They committed idiotic penalties, missed blocking assignments and fouled up coverages just as if they had already checked out on the season. They whiffed on tackles, didn’t work to extend plays, and their receivers – particularly DeSean Jackson – developed a bad case of the short arms.
Jackson had a particularly horrendous game in that regard and, after he dropped a long pass in the end zone because there were some defenders in the area, Reid benched him. If you want to gauge exactly how angry Reid was, he didn’t protect Jackson in the postgame interview session. Reid could have said that he decided to rest Jackson for the remainder of the evening because the Patriots were out of reach and Jackson suffered a slight foot injury at the end of the Giants game a week ago. Given the chance to say nothing, Reid almost always takes it. Not this time.
It’s not that the Eagles have committed a ton of penalties this season. They went into the game with 65 penalties, tied for 13th-worst in the NFL.
It’s that a significant number of the flags they have drawn have come at inopportune times. A perfect example of that deficiency came on the Patriots’ first touchdown drive.
New England converted four third downs on the series, but two were gift-wrapped by the Eagles. Linebacker Brian Rolle was caught on the field and whistled for being the 12th player, and later, defensive tackle Derek Landri jumped offside on third and 1.
The Eagles ended with 10 penalties for 60 yards. The Patriots, on the other hand, had just three penalties for 20 yards.
Maybe that’s why the Pats are 8-3 and the Eagles 4-7.
It was not the worst loss of Andy Reid’s tenure or even the Eagles’ miserable season. It was merely the most revealing.
At Reid’s zenith, the Eagles faced the New England Patriots in a Super Bowl. They lost, but they were competitive with what was inarguably the league’s most dominant team.
Now, at Reid’s nadir, the Eagles lost to the Patriots again. No shame in that. But to lose by 38-20 (thanks to a cheap late touchdown, the score wasn’t as lopsided as the game), to not be capable of competing with Bill Belichick’s team – there is plenty of shame in that.
To go one full calendar year with exactly two wins (against eight losses) in Lincoln Financial Field, there is plenty more shame in that.
To lock in another year of steady regression – from NFC runner-up in 2008, to 11-5 in 2009, to 10-6 last year to no better than 9-7 this year – there is plenty of shame in that.
Eagles fans felt it. Sunday’s debacle was marked by harsh booing as the team left for the locker room at halftime and when it returned for the start of the third quarter. A brief chant of “Fire Andy” filled the air at one point. When Juqua Parker’s taped message – “Everybody make some noise!” – was inexplicably played on the big screens early in the fourth quarter of a rout, the fans responded with another volley of jeers.
And they left. En masse. Most of the fourth quarter was played without Tom Brady, whose work was done; without DeSean Jackson, who completed the journey from fan favorite to full-fledged pariah, and without all but a few of the 69,144 who paid to watch this game.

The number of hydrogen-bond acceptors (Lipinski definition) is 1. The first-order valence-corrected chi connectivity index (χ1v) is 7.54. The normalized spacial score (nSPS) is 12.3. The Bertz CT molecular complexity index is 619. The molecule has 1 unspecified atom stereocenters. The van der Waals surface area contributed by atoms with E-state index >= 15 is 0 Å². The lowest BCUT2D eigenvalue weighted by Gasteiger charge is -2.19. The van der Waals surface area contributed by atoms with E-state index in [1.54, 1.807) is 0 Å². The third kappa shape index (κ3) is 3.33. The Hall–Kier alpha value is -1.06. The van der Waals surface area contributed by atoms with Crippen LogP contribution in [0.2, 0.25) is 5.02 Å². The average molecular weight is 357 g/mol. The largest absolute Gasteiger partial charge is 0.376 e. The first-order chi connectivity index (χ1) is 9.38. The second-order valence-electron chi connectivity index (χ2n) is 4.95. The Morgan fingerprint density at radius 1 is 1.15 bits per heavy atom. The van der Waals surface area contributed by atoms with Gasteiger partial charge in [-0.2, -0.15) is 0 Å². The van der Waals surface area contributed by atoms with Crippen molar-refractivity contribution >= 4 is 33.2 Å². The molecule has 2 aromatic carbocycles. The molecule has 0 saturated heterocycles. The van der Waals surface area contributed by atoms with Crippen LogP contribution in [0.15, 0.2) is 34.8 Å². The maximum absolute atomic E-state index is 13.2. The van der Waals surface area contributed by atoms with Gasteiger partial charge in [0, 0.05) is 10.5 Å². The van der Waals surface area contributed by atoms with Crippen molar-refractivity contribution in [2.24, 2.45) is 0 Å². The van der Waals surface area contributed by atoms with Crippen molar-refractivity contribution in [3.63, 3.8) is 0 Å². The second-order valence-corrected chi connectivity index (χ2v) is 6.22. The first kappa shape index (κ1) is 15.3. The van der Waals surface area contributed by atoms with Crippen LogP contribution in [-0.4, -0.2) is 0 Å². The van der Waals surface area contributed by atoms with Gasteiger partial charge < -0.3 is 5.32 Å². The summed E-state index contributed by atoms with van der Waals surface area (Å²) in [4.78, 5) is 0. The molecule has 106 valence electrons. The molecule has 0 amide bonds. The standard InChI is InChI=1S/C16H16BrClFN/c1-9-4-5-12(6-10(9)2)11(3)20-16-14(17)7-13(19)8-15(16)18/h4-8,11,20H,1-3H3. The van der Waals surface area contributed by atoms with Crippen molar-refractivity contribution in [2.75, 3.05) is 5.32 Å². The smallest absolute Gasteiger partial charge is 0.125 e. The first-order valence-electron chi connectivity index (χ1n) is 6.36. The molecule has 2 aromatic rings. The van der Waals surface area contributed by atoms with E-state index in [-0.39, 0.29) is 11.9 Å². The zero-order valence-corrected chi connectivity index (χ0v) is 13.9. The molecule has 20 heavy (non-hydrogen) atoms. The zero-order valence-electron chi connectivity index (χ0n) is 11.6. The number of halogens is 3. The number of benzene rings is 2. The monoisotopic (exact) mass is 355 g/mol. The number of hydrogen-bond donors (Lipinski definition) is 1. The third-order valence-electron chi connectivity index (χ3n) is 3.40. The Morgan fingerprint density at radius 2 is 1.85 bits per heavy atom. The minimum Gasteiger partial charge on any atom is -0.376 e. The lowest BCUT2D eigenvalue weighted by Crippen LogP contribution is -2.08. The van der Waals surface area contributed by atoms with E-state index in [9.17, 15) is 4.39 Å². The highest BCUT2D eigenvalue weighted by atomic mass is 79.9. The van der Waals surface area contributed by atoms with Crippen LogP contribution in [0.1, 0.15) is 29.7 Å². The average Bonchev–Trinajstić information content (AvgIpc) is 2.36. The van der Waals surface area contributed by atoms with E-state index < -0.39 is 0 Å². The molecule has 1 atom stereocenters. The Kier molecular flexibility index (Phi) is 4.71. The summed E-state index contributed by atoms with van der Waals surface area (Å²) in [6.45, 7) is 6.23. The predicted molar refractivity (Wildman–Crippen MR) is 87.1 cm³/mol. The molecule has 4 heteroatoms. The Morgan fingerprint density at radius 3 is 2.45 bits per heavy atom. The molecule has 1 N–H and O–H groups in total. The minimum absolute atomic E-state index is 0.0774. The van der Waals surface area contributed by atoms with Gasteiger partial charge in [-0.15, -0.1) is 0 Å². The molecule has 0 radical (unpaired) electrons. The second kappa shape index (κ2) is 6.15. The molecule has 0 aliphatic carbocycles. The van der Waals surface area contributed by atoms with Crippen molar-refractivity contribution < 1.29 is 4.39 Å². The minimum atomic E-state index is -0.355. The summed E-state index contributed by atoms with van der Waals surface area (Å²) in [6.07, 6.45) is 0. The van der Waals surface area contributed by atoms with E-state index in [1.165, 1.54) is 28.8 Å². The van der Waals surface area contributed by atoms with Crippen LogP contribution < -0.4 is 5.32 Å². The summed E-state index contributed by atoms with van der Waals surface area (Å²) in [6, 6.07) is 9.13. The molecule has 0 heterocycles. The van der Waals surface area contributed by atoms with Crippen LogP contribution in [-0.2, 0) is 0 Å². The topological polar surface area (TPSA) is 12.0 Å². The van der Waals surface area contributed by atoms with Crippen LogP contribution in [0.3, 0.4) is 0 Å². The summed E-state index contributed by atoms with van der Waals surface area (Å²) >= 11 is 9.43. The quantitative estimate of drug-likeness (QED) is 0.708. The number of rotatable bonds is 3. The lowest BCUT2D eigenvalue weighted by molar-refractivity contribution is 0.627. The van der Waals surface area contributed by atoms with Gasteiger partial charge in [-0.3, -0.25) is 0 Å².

In the 17 years that I’ve been in Philadelphia, I’ve seen Eagles fans leave a game early when the cause seemed to be lost, but I don’t ever recall them starting a mass exodus with more than 6 minutes left in the third quarter.
That’s what happened when Vince Young lobbed a pass out of the end zone on a fourth-and-goal attempt from the 2 to tight end Brent Celek.
The Patriots led, 31-13. The fans decided they had seen enough.
By the time the final seconds ticked away, Lurie, if even he bothered to stay in his luxury suite, may as well have been alone in the shattered husk of what has always been a vibrant arena of unbridled passion – be it positive or negative energy.
That should frighten Lurie.
Eagles fans have been accused of a lot of things. Apathy has never been one of them.
The Pats didn’t just beat the Eagles, after spotting the home team a 10-0, first-quarter lead, they toyed with Reid and his offensive line coach-turned-defensive coordinator, Juan Castillo. Any chance the defenseless Birds might have had to try to win a shootout was extinguished by an erratic Young, a butterfingered DeSean Jackson, who dropped two sure touchdown passes before being benched in the fourth quarter, and the decision of Reid and offensive coordinator Marty Mornhinweg that they really didn’t need to put the ball in the hands of LeSean McCoy all that much, with injured Michael Vick and Jeremy Maclin missing from the offense and Jackson missing in action.
One person who might have expected more than 10 carries (for 31 yards) from McCoy was defensive line coach Jim Washburn. Mornhinweg and Washburn exchanged words, Comcast SportsNet first reported and a source close to the situation subsequently confirmed to the Daily News. The source witnessed the two coaches arguing as they headed toward the field for the second half, but the genesis of their dispute might have been the pass-happy second quarter, which saw Washburn’s line sent onto the field again and again with scant rest or chance to adjust.